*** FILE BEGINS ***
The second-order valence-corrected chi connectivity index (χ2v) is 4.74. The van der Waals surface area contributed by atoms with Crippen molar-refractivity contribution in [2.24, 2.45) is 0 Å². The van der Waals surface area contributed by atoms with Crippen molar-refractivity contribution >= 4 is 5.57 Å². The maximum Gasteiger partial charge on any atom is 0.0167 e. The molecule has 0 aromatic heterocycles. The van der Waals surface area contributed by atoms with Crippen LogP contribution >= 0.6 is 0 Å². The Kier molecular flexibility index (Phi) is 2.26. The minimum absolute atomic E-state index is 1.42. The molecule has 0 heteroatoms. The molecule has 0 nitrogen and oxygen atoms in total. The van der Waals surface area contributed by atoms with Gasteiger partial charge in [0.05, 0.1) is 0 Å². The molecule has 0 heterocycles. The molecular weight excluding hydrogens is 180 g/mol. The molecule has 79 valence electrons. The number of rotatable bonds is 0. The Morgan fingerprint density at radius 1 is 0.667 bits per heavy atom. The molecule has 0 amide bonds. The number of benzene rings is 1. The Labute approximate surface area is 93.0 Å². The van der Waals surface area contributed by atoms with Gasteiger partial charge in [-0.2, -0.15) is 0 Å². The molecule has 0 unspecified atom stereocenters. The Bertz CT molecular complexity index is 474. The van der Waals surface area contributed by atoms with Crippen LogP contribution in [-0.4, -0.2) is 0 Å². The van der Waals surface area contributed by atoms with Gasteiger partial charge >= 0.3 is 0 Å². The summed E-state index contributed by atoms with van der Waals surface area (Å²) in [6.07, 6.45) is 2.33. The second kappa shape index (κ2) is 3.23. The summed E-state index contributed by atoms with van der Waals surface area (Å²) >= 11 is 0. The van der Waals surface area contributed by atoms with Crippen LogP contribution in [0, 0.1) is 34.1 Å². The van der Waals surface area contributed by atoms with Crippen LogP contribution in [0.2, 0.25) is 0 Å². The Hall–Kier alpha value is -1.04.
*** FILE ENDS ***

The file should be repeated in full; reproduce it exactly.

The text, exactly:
The second-order valence-corrected chi connectivity index (χ2v) is 4.74. The van der Waals surface area contributed by atoms with Crippen molar-refractivity contribution in [2.24, 2.45) is 0 Å². The van der Waals surface area contributed by atoms with Crippen molar-refractivity contribution >= 4 is 5.57 Å². The maximum Gasteiger partial charge on any atom is 0.0167 e. The molecule has 0 aromatic heterocycles. The van der Waals surface area contributed by atoms with Crippen LogP contribution >= 0.6 is 0 Å². The Kier molecular flexibility index (Phi) is 2.26. The minimum absolute atomic E-state index is 1.42. The molecule has 0 heteroatoms. The molecule has 0 nitrogen and oxygen atoms in total. The van der Waals surface area contributed by atoms with Gasteiger partial charge in [0.05, 0.1) is 0 Å². The molecule has 0 heterocycles. The molecular weight excluding hydrogens is 180 g/mol. The molecule has 79 valence electrons. The number of rotatable bonds is 0. The Morgan fingerprint density at radius 1 is 0.667 bits per heavy atom. The molecule has 0 amide bonds. The number of benzene rings is 1. The Labute approximate surface area is 93.0 Å². The van der Waals surface area contributed by atoms with Gasteiger partial charge in [-0.2, -0.15) is 0 Å². The molecule has 0 unspecified atom stereocenters. The Bertz CT molecular complexity index is 474. The van der Waals surface area contributed by atoms with Crippen LogP contribution in [-0.4, -0.2) is 0 Å². The van der Waals surface area contributed by atoms with Gasteiger partial charge >= 0.3 is 0 Å². The summed E-state index contributed by atoms with van der Waals surface area (Å²) in [6.07, 6.45) is 2.33. The second kappa shape index (κ2) is 3.23. The summed E-state index contributed by atoms with van der Waals surface area (Å²) >= 11 is 0. The van der Waals surface area contributed by atoms with Crippen LogP contribution in [0, 0.1) is 34.1 Å². The van der Waals surface area contributed by atoms with Crippen LogP contribution in [0.2, 0.25) is 0 Å². The Hall–Kier alpha value is -1.04.